■ The strike came in ’94, and that put a big damper on the business completely. We had 27,000 season tickets in ’93. We had the highest payroll in the league, and we thought we could sustain it with the crowds we were getting. But the strike just killed us. By the time we got going in ’95, we lost a lot of our season-ticket holders and weren’t able to capture them back.
Starkman with Blue Jays President and CEO Paul Beeston. The Blue Jays named their Employee of the Year award for Starkman when he retired.
Photo by:MICHELLE PRATA
■ Even now, to get to 2.5 million in attendance or 2.7 million, it takes a lot to get to that level. I knew that 4 million wasn’t necessarily a realistic number. But I thought given the market we had and the tourist business we have, it would be hard to go below 3 million. But it happened.
■ Toronto has always been very fortunate as a newspaper town. We still have four papers here that cover the team. Not many cities have that anymore. And we have a number of network TV stations and a number of sports TV stations. So it’s a huge media market.
■ Back in the ’80s, the key beat writers knew where to get their information, whether they worked scouts from other teams, or scouts from our team. But they were able to break news. Nowadays, it’s much more difficult. Information gets out so quickly, and it’s difficult for anybody to say they broke a story.
■ The other thing you notice is that the writing, particularly the game stories, is all the same. It’s all the same quotes. In the old days, I remember going in the clubhouse and there’d be a few writers going to different players to get their stories. Now, everything’s organized, the PR directors bring the players out and everybody has the same quotes. So when you pick up the papers the next day, everybody’s basically got the same story.
■ People often forget that a lot of players we had in the ’80s were pretty good. But I think the athletes now are very good. There’s a lot of skill. But there doesn’t seem to be as many superstars in the game.
■ They obviously have a lot more reliance on the bullpen. A guy like Dave Stieb, he threw over a hundred complete games for us. Nowadays, you’re lucky if somebody does two or three a year.
Base tags on April 10 saluted Starkman’s years of service.
Photo:COURTESY OF HOWARD STARKMAN
■ I’m still doing some consulting, and I’m going to help out to transition some of the jobs. And I’m committed to the postseason that if we get there, I’ll be helping out to coordinate our activities with MLB.
■ Last year was a difficult one. The organization made the big trade ... getting R.A. Dickey from the Mets, and signing [Melky] Cabrera. And things didn’t work out. But [general manager] Alex Anthopoulos and Paul stood their ground, and so far this year, it’s been pretty good. … If our team can stay healthy, it should be a good run toward the end.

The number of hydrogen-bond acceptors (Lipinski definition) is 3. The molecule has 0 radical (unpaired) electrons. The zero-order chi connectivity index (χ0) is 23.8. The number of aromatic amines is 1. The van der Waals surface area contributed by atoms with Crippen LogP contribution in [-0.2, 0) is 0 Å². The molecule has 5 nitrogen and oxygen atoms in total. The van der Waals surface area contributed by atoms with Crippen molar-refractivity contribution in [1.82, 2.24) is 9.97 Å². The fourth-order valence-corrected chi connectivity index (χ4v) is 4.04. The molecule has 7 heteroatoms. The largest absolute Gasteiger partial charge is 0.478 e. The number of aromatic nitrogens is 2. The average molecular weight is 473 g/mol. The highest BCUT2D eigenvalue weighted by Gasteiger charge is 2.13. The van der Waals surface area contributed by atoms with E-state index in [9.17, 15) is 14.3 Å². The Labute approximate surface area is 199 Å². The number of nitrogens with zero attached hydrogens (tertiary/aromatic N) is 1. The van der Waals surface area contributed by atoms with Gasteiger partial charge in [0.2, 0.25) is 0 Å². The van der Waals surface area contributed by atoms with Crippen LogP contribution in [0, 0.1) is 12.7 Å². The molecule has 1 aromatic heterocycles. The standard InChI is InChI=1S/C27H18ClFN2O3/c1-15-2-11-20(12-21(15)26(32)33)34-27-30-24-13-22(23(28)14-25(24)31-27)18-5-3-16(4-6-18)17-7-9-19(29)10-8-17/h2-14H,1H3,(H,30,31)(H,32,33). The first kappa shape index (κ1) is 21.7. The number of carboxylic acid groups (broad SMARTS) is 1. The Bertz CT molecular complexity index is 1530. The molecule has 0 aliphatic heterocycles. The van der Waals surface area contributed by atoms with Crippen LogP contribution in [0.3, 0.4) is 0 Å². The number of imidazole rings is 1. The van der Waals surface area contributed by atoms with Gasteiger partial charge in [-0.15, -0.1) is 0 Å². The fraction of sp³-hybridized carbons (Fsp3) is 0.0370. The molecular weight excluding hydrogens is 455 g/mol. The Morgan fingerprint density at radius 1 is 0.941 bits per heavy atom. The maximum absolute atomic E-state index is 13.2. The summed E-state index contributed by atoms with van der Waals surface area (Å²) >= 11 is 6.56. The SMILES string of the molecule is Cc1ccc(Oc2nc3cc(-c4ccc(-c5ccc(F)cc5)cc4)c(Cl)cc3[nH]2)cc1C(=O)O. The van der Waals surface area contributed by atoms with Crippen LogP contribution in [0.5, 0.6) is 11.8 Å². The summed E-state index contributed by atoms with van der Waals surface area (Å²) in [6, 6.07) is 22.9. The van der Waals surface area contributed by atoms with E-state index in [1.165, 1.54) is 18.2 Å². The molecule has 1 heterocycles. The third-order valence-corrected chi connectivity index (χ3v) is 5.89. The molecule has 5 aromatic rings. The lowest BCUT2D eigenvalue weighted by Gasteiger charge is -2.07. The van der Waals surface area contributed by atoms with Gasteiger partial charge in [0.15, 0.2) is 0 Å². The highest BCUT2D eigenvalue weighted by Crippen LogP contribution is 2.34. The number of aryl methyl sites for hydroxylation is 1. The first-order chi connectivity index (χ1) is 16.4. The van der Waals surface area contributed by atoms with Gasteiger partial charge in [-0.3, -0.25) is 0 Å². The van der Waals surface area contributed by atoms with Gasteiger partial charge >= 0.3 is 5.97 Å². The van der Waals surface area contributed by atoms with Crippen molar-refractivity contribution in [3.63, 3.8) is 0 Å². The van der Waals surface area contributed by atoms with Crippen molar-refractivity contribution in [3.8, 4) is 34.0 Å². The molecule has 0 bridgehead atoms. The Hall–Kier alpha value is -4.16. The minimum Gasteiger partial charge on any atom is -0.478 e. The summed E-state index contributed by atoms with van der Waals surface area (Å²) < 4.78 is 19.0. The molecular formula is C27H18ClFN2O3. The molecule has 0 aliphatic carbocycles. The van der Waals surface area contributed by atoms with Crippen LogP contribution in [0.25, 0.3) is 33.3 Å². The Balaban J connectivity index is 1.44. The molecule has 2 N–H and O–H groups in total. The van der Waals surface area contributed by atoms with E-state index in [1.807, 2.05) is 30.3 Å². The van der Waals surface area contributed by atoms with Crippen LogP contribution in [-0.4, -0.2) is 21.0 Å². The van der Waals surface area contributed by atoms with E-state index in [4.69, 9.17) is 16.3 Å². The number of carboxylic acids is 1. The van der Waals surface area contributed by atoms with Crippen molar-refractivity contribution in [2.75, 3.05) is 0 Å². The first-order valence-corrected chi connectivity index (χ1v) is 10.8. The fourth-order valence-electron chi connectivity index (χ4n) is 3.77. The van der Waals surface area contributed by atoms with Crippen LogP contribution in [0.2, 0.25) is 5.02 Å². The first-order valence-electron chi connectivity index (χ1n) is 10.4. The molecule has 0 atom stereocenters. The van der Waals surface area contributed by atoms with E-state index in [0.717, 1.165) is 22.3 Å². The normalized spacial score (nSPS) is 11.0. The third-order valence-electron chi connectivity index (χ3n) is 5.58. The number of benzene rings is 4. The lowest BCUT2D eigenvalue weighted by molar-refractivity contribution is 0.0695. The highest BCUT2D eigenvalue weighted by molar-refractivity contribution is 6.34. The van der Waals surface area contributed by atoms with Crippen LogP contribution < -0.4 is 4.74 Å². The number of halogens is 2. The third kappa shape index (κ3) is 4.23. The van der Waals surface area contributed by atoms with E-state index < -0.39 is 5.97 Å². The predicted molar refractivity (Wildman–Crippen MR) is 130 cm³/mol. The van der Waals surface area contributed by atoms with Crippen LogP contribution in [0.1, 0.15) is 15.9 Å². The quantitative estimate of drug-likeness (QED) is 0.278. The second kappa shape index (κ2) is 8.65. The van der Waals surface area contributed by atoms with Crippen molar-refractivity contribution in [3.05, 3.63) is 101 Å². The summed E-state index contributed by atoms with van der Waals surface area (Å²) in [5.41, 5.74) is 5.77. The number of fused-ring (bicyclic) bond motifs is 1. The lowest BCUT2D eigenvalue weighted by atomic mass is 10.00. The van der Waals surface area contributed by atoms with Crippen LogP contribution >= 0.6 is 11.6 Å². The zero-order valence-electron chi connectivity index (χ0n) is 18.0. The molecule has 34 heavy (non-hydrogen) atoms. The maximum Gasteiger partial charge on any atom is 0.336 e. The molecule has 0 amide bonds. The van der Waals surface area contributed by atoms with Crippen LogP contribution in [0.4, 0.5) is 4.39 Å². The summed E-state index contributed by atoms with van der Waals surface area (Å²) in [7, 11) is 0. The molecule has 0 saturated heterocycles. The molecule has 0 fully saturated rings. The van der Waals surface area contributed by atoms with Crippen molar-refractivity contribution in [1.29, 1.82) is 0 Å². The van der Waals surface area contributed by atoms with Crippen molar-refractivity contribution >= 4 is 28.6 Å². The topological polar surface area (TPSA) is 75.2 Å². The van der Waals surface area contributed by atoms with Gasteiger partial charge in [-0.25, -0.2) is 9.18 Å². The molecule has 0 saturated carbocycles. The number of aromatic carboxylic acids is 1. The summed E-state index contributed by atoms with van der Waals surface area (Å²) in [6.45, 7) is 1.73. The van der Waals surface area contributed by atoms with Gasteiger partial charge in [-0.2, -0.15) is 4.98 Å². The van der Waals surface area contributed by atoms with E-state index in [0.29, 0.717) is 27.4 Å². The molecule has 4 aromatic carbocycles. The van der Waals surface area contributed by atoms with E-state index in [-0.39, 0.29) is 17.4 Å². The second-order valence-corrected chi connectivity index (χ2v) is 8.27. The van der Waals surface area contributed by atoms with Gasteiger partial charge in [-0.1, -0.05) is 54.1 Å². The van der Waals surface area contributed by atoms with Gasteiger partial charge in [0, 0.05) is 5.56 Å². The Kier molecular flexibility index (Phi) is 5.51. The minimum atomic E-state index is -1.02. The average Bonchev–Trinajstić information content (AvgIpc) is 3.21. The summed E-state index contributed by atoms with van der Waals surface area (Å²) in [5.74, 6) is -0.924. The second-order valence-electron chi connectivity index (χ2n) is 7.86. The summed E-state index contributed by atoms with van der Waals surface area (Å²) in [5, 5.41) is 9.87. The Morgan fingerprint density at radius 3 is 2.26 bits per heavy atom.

Mark Ein, 49, grew up in the Washington, D.C., area as a tennis fanatic, even serving stints as a ball boy at the local pro tourney fetching balls for the likes of Jimmy Connors. Ultimately, he made his money buying and selling companies, with his company, Venturehouse Group, serving as the holding entity for his collection of companies. But several years ago, Ein started playing tennis again and found himself at Ted Forstmann’s annual summer tennis pro-am, the Huggy Bear. There, Ein met a team tennis player, Chris Haggard, who sold him on the virtues of World TeamTennis. Since buying the WTT’s Washington Kastles franchise six years ago, the club has won four titles and at one point won 34 straight matches, a record for North American sports.
I have always said when people come to root for the name on the front of the jersey and not on the back, you know you have it made.”
Photo by:CAMERAWORK USA
The importance of profitability: This was never run with a financial objective. Obviously what is important is it is long-term sustainable and long-term successful. In the early years, the key is investing heavily to build the brand. … I do think we will be fairly close to breaking even this year, but again, it is really not a hard-core objective.
About WTT paying big-name stars to play the occasional match: One of the challenges of the sport of tennis is it tries to survive on the back of big names, and all the team sports have the virtue that anyone who puts on a jersey for a major sports team can go into a school, into the community, into the business community, and have an impact because they are wearing the jersey of that team.
What people think about when they consider the Kastles: Really, hopefully it is a few things: the streak, the championships; we have won three straight titles. … We sell out every single match. I started this mainly as a platform to give back to the community and use it as a way to do all kinds of things for great organizations in Washington.
— Dan Kaplan